What happens when a good friend hurts you? How do you feel? I had to deal with a situation recently where a friend was harsh (from my perspective) and frustrated with me while we worked on a project together. I was so taken back and hurt by her comments. She is a dear friend, and yet I wanted to walk away because I didn’t know what to do with my reactions.
I felt betrayed, unloved and alone. I didn’t want to go to other friends to discuss the issue because we share mutual friends. Instead, I decided to distance myself from the project with her. I was there but didn’t participate with my heart and creativity and instead outsourced my part of the project. I was looking to create safety for myself and bypass this inner conflict.
Since I didn’t know where to go with my feelings, I did what I’m good out…put them aside and tried not to deal with them. Though untouched feelings always surface back up and come out like a roaring lion in the form of anger. I eventually lashed out with my hurt feelings at a time when it wasn’t appropriate for her or me.
The situation with my friend had me questioning my belief around friendships and the role I expect them to play in my life. Do I see the beauty as well as the humanness of this special relationship?
I believed that friends create safe harbors and a place to go when I’m facing the issues that surface in my life. They help make my life sweet, funny and most important provide nurturing love. Within the friendship, I can express my loving feelings toward them. To me, my friends are all-loving and unconditional in a world that sets so many standards and conditions for acceptance.
I’m not naïve to think they love everything I do, yet I expect a good friend to somehow step over my imperfections and mirror back to me love and acceptance. So when they don’t step over and instead mirror back non-acceptance, it hurts.
The adult in me thinks that it’s no big deal and friends are human like me. The little girl in me wants the total acceptance and is outraged a friend would be so insensitive. I smile because I believe this is the same inner battle all of us go through when dealing with loved ones.
We expect love ones to be perfect in their love for us and perfection is defined by us.
What did I ultimately do in this situation? I distanced myself from the project, played out the many running thoughts I had around my hurt feelings, and of course, pretended I was dealing with the situation as an adult. Ha! That entire pretense ultimately set the tone for an angry outburst towards my friend. Unresolved feelings of betrayal and abandonment were lurking ready to pounce at a moment’s notice. Anger can spur a conversation, which is what I needed to do. It doesn’t help me feel good about myself.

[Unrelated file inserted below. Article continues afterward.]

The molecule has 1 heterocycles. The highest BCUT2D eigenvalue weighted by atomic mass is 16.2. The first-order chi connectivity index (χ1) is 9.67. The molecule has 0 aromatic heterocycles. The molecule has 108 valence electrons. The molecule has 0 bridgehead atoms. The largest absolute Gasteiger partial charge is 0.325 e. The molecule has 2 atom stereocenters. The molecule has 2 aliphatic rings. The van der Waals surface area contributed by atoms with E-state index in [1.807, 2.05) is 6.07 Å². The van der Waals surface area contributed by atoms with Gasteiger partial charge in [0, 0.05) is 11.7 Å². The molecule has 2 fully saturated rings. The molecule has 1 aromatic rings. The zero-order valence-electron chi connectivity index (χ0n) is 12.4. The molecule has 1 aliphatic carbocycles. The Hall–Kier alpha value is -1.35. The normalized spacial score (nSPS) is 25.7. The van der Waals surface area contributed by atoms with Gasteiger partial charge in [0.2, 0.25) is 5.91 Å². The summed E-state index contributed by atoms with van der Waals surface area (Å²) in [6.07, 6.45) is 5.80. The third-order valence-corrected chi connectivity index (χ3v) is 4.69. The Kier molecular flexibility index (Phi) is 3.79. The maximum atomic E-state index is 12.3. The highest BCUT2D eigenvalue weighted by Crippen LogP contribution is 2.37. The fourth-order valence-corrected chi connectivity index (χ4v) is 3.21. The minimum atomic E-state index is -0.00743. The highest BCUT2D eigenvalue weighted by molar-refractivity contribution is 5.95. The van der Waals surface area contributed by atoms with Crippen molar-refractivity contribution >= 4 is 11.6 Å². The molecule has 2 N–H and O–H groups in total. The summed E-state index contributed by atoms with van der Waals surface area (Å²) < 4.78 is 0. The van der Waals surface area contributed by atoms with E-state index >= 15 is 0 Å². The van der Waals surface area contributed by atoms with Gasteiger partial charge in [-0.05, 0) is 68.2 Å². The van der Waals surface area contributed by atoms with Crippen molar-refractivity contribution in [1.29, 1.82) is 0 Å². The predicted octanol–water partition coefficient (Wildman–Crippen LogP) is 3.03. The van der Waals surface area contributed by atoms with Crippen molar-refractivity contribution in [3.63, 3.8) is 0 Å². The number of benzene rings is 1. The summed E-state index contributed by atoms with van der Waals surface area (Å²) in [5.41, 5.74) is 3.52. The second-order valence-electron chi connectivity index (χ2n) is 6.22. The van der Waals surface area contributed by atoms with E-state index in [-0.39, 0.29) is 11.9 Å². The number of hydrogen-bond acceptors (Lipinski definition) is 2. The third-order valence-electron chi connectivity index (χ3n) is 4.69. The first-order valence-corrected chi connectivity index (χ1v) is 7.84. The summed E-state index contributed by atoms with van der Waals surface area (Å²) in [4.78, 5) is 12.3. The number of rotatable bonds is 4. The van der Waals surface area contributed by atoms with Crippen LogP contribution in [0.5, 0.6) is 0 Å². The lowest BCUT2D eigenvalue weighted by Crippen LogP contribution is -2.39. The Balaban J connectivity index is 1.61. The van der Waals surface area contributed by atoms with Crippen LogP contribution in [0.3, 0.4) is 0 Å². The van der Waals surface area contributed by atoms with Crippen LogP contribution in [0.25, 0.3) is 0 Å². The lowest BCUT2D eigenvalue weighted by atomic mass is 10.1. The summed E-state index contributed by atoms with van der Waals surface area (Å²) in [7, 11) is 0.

After we discussed my feelings, she felt terrible, and I still felt unloved and justified for my anger. During the night I processed the situation and realized that I needed to apologize for the way I handled it. Why the apology if a friend hurt me?
The lesson is that we are all responsible for our reactions to any situation in life. I chose to be hurt by her actions and because of my attitudes made other choices which were not her responsibility.
There is no one way to act in life as we have an abundance of choices. We can decide to step back and look at our reactions and see if they serve us. We can take care of ourselves and set boundaries around how others are allowed to treat us, but a dear friend is just that…a dear friend. I can say my peace, ask for what I need and then get on with the business of enjoying our friendship.
My friend is too important to me to allow hurt feelings to create a division between us. I somehow survived the fallout of disappointment of a less than perfect interaction with a friend. The richness of the situation is that I learned more about my vulnerabilities and in spite of them; I am still safe, warm and loved by my friend.
“To fully enjoy the ‘richness’ of our lives, we need to stop long enough to visit with ourselves.”
*****All About “FRIENDSHIPS“*****